A former colleague shared an illuminating story about a presentation he had to deliver at a staff conference.
He had always admired the delivery style of one of his senior managers - so off the cuff, full of amusing anecdotes, interesting, relaxed yet informative. Yes, that’s how my friend wanted his presentations to be. No longer stilted and scripted. Clearly the trick was to be spontaneous, in the moment. That is how he would deliver his presentation to the 200 attendees at the staff conference.
What happened? He described his 20 minutes on the podium as one of the most uncomfortable of his life. He stumbled, lost his thread, his amusing lines feel flat. He missed some of his key points. Totally embarrassing.
Sometime later in the company of the senior manager whose presentation style he so admired, he asked how he was able to present so effortlessly. The manager said something he would never forget. “Effortless delivery takes real effort.” He explained the lengths he went to ensure that he perfected his delivery, how he crafted his presentation, endlessly rehearsing every aspect his delivery until it appeared off the cuff. If only my friend had known that before
A good presentation can make a career, creating a strong impression with the right people. A poor presentation can do the very opposite. Good leaders are generally good communicators and great presenters.
I have worked with many executives who must deliver important presentations to their boards, investors or internal audiences. They know to rehearse properly.
Increasingly I am asked about presenting virtually. The same principles apply with some additional rules.
Here are my top 5 tips to help you deliver a great presentation
1: Create an engaging introduction and a strong conclusion:
Research would suggest that you have just 30 seconds to set the tone before your audience decide if you are worth giving their attention to.
Start with and interesting or unusual fact. Ask a question with a show of hands. Get the audience involved right away.
One memorable start that I observed was from a CEO who was presenting on the theme of building trust He asked the staff audience to take out their phones, unlock them and pass it to the stranger beside them. He asked them how they felt handing over something that contained so much personal details, messages, photographs. You could sense how uncomfortable everyone was when they weren’t sure if they could trust the person beside them with their phone. A very powerful way to demonstrate the key message and engage the audience right from the off.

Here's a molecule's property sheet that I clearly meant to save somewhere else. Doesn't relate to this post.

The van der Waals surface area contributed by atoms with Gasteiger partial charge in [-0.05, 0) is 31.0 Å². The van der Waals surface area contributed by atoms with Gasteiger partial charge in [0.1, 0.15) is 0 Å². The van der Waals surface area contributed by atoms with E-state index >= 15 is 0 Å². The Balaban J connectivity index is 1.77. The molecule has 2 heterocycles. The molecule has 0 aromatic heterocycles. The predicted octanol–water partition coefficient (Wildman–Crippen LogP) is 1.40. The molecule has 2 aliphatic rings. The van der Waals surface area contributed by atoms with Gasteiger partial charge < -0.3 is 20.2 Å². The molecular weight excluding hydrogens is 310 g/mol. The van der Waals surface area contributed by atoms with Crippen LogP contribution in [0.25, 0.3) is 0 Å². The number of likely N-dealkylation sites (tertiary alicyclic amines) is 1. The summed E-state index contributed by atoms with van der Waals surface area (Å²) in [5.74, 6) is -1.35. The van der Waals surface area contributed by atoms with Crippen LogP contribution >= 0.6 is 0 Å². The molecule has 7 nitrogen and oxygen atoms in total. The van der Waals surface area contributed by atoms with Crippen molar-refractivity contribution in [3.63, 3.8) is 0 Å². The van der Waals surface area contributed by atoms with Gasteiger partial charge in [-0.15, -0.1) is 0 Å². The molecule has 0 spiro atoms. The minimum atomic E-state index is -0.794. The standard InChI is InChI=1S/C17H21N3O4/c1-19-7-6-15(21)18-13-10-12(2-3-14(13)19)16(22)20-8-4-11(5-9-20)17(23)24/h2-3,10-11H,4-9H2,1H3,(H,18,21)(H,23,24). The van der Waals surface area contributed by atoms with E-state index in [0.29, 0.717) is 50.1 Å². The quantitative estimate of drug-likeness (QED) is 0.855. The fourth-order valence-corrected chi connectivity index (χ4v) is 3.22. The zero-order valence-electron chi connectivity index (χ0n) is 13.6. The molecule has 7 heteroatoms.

Equally, work on an impactful finish. Avoid the hard stop! Summarise your key message. Finish with memorable line or a quote that will resonate with your audience.
2: Up your rehearsal game:
How many times have left the creation of your presentation to the last minute? You are still finalising the visuals when you should have been working on your delivery. You convince yourself that a couple of run throughs will leave you good to go.
Good presenters give adequate time to rehearse. It is not possible to say if the answer is 10, 20 times or more. Take whatever time it takes to craft your message, practice your gestures, perfect your tone. What looks like spontaneous is often the result of endless rehearsal.
3: Record yourself:
We all have access to our own video and playback studio…our phone. Record your self to identify distracting habits, poor eye contact, too many hmmms, distracting use of your hands. This is particularly true when presenting virtually.
4: Rehearse in front of colleagues and friends:
Avoid a situation where the first time you deliver your presentation is the moment you must do it for real. Ask some colleagues or friends if they would sit in on your rehearsal and give you some quality feedback. If it is a virtual presentation, then rehearse virtually and ask them how it came across.
5: Recreate the real-life situation as closely as possible:
Try where possible to replicate the real-life scenario in your rehearsal. If it is a face to face delivery, get access to the room, test the technology that you will be using on the day. Get comfortable with your new environment. The same applies to virtual delivery. Ensure you are comfortable with the software that you will be using. Check broadband speed and wifi strength, test sound and lighting. Leave nothing to chance.
In summary, a presentation delivered well can be an enjoyable if slightly stressful event. Nothing beats the feeling of delivering a great presentation when you know you have nailed it. However, as my colleague found out, when you do not prepare well you may be disappointed with the outcome.
If only he had known “effortless delivery takes real effort.”